From the XXIV Corps beachhead Gen. Hodge had sent his two divisions into the southern Leyte Valley, which already contained four airfields and a large supply center. Maj. Gen. James L. Bradley's 96th Infantry Division was to clear Catmon Hill, a 1,400 ft (430 m) promontory, the highest point in both corps beachheads, and used by the Japanese as an observation and firing post to fire on landing craft approaching the beach on A-day. Under cover of incessant artillery and naval gunfire, Bradley's troops made their way through the swamps south and west of the high ground at Labiranan Head. After a three-day fight, the 382nd Infantry Regiment took a key Japanese supply base at Tabontabon, 5 mi (8.0 km) inland, and killed some 350 Japanese on 28 October. Simultaneously two battalions each from the 381st Infantry Regiment and 383rd Infantry Regiments slowly advanced up opposite sides of Catmon Hill and battled the fierce Japanese resistance. When the mop-up of Catmon Hill was completed on 31 October, the Americans had cleared 53 pillboxes, 17 caves, and several heavy artillery positions. :65–69
On the left of XXIV Corps, the 7th Infantry Division under Maj. Gen. Archibald V. Arnold moved inland against the Japanese airfields of San Pablo 1 and 2, Bayug, and Buri, using "flying wedges" of American tanks, the 767th Tank Battalion, which cleared the way for the infantrymen. 80–81 Between Burauen and Julita, the 17th Infantry overcame fanatical but futile resistance from Japanese soldiers concealed in spider holes, who placed satchel charges on the hulls of the American tanks. :80 A mile north, 32nd Infantry soldiers killed more than 400 Japanese at Buri airfield. While two battalions of the 184th Infantry patrolled the corps' left flank, the 17th Infantry, with the 184th's 2nd Battalion attached, turned north toward Dagami, 6 mi (9.7 km) above Burauen. Using flamethrowers to root the enemy out of pillboxes and a cemetery, US troops captured Dagami on 30 October, which forced Gen. Makino to evacuate his command post further westward. :95–96 Meanwhile, on 29 October, the 32nd Infantry's 2nd Battalion, preceded by the 7th Cavalry Reconnaissance Troop, moved 15 mi (24 km) south along the east coast to Abuyog for a probe of the area, and then over the next four days patrolled west through the mountains to Baybay, all without opposition. :96:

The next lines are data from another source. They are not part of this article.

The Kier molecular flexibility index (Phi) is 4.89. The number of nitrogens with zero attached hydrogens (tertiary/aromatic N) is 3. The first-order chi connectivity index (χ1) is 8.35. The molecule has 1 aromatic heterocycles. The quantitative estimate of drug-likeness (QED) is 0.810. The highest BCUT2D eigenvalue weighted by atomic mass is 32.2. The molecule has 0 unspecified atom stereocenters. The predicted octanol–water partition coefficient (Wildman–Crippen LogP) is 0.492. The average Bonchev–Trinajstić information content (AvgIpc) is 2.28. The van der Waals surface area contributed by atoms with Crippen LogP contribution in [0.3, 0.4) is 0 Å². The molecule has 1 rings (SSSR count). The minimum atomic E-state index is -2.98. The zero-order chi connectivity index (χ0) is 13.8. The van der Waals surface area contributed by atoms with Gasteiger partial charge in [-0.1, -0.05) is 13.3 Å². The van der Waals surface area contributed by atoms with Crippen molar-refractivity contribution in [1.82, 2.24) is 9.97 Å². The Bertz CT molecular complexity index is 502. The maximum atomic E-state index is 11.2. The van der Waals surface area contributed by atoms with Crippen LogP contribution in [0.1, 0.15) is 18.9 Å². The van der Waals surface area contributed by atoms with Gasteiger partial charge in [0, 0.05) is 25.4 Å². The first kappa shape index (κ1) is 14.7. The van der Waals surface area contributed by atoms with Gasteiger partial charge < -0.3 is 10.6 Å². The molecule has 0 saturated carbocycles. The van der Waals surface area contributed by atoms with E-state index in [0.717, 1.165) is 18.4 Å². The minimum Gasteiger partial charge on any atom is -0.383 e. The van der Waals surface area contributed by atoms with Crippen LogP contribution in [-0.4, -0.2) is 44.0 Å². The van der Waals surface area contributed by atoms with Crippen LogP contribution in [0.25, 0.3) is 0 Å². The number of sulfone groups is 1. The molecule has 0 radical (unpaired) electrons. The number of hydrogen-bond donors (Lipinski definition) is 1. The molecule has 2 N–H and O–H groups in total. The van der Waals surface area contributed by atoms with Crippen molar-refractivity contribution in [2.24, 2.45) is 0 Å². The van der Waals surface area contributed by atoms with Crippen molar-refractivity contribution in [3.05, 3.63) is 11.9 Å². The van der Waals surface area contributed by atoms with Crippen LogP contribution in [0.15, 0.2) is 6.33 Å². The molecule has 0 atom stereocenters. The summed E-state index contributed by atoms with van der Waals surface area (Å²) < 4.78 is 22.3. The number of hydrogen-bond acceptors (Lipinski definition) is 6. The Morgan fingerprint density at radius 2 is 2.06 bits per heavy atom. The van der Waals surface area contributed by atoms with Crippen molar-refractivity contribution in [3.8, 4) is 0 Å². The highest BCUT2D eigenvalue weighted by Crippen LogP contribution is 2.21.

With 432,000 Japanese soldiers in the Philippines, General Yamashita decided to make Leyte the main effort of the Japanese defense, and on 21 October, ordered the 35th Army to coordinate a decisive battle with the Imperial Japanese Navy. 64,73 The 16th Division was to be reinforced by the 30th Infantry Division from Mindanao, landing on Ormoc Bay. :64 The 102nd Infantry Division would occupy Jaro, where the 1st and 26th Infantry Divisions were concentrating. :64 Battalions from the 55th and 57th Independent Mixed Brigades were on Leyte by 25 Oct. :73: